BP plc v Elstone and another UKEAT/0141/09

A worker can bring a whistleblowing claim against a current employer based on a protected disclosure made while working for a previous employer.

Mr Elstone was employed by Petrotechnics Ltd, whose clients included BP plc. Mr Elstone told two senior BP employees that he had safety concerns in relation to his work with Petrotechnics Ltd. Petrotechnics viewed this as a disclosure of confidential information breaching Mr Elstone’s contract of employment and dismissed him on 4 June 2008 for gross misconduct.

Following his dismissal Mr Elstone carried out some consultancy work for BP but this was discontinued when BP were informed of the reason for Mr Elstone’s dismissal by Petrotechnics Ltd. Mr Elstone brought a claim against BP on the basis that he had been subjected to a detriment because he had made a protected disclosure under the Public Interest Disclosure Act 1998. The Tribunal considered, as a preliminary issue, whether Mr Elstone was able to bring a claim against his current employer in relation to a disclosure he made whilst employed by his previous employer.

The judge held that, under the Employment Rights Act 1996, for a disclosure to be protected it must be made by a worker and a worker has the right not be made subject to a detriment by his employer on the grounds that he has made a protected disclosure. Accordingly, an individual needs to be employed to receive protection under the Act, but there is nothing in the Act to specify that the worker’s employer must be the same at the time of the protected disclosure as at the time at which the whistleblowing claim is brought. Therefore, Mr Elstone could bring his claim against BP.

Both parties appealed against the judge’s decision which was subsequently upheld by the EAT. The EAT stated that a literal reading of the Employment Rights Act did not require the disclosure and detriment to relate to the same employer. The purpose of the legislation is to protect employees who make disclosures whilst in employment. An interpretation of the legislation that does not allow for this protection to continue when an employee changes employers would be contrary to this purpose. With this in mind, the EAT held that the Tribunal was not required to go beyond a literal reading of the legislation and Mr Elstone could proceed with his claim.


Malone and others v British Airways Plc [2010] EWHC 302 (QB)

A collective agreement concerning crewing levels is found not to be incorporated into employees’ contracts.

Under the Trade Union and Labour Relations (Consolidation) Act 1992 (TURLCA) a collective agreement is not legally enforceable unless it is agreed to be so in writing by the parties. Where this has not happened the terms of a collective agreement can only be incorporated into the employment contracts of individual employees where it is “apt” to do so.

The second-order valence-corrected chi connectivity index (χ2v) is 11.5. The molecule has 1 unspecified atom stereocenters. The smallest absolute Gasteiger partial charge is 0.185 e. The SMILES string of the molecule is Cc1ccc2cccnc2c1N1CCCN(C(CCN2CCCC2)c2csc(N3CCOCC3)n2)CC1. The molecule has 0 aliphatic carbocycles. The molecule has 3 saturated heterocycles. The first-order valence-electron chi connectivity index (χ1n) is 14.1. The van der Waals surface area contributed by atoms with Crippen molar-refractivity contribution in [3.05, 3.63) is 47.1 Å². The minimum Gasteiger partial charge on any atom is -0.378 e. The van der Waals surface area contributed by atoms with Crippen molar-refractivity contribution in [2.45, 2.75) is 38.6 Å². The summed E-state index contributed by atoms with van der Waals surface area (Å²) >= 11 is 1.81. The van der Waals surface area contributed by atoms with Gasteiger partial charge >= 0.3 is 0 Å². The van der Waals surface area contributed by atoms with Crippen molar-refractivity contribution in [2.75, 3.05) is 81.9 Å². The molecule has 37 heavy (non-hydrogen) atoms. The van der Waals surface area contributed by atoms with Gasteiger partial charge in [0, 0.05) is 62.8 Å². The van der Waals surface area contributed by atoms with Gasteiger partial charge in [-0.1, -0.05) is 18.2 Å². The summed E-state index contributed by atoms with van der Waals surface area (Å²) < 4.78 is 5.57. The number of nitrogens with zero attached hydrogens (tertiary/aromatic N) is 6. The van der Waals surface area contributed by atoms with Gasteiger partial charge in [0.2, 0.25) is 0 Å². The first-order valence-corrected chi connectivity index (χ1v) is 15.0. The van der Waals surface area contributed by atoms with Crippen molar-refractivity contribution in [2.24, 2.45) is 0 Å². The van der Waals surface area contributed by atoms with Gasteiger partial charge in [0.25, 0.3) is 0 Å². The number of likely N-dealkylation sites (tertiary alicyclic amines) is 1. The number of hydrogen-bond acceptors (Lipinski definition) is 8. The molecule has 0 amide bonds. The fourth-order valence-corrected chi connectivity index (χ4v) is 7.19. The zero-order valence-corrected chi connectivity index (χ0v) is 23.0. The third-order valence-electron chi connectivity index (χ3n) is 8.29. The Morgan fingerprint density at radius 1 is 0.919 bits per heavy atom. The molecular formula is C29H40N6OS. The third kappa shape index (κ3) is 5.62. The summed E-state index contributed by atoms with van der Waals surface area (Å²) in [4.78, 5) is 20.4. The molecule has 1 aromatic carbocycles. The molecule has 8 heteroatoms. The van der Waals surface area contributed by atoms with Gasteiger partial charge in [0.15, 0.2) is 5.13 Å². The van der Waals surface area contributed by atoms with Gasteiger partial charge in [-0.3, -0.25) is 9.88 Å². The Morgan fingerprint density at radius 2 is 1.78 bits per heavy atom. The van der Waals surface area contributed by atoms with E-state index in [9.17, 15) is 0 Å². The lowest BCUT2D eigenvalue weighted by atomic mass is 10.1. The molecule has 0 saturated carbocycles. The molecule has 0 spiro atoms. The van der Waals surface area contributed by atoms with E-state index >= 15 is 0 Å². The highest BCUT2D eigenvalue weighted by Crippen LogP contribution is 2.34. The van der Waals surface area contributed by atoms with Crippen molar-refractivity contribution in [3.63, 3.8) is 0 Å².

This claim was bought by three BA cabin crew on behalf of approximately 5000 BA employees in response to proposed cuts in the number of cabin crew on flights. The Claimants argued that a collective agreement setting out minimum staffing levels for different types of flight was incorporated into the cabin crew’s individual contracts of employment. Accordingly, they maintained that BA had breached the employment contracts by reducing staffing levels and sought an injunction preventing BA from continuing with the reduced staffing rotas.

In his judgement, Sir Christopher Holland found that the terms of the collective agreement were not incorporated citing, amongst other reasons: a lack of evidence that the agreement was intended to be legally binding; that the terms of the collective agreement could not sensibly have been set out in the individual employees’ contracts; and finally that there were already legally binding minimum staff levels in place.

The judge went on to state that, regardless of his findings in relation to incorporation, the granting of an injunction “could not possibly be justified”, saying that the “disparity in terms of convenience [was] quite overwhelming”. It is clear from the judgement that the judge was conscious of BA’s troubled financial circumstances and that he viewed the staffing reductions as preferable to alternative action more immediately affecting job security and pay. This emphasis in the judgement on the financial context of the claim will be particularly troubling for unions.


Chief Constable of South Yorkshire v Mr M D Jelic [2010] UKEAT 0491/09/2904

Reasonable adjustments under the Disability Discrimination Act 1995 can include swapping a disabled employee’s role with a non-disabled employee’s role.

Mr Jelic was a police officer and suffered from acute anxiety syndrome, which meant that he was unable to deal with members of the public face-to-face. He was moved to a temporary role in the Safer Neighbourhood Unit which did not involve face-to-face contact with the public and worked well in the department for several years without any significant absence for ill-health. However, the role of the Safer Neighbourhood Unit changed over time and, by 2007, police officers working in this area were increasingly required to deal directly in person with members of the public.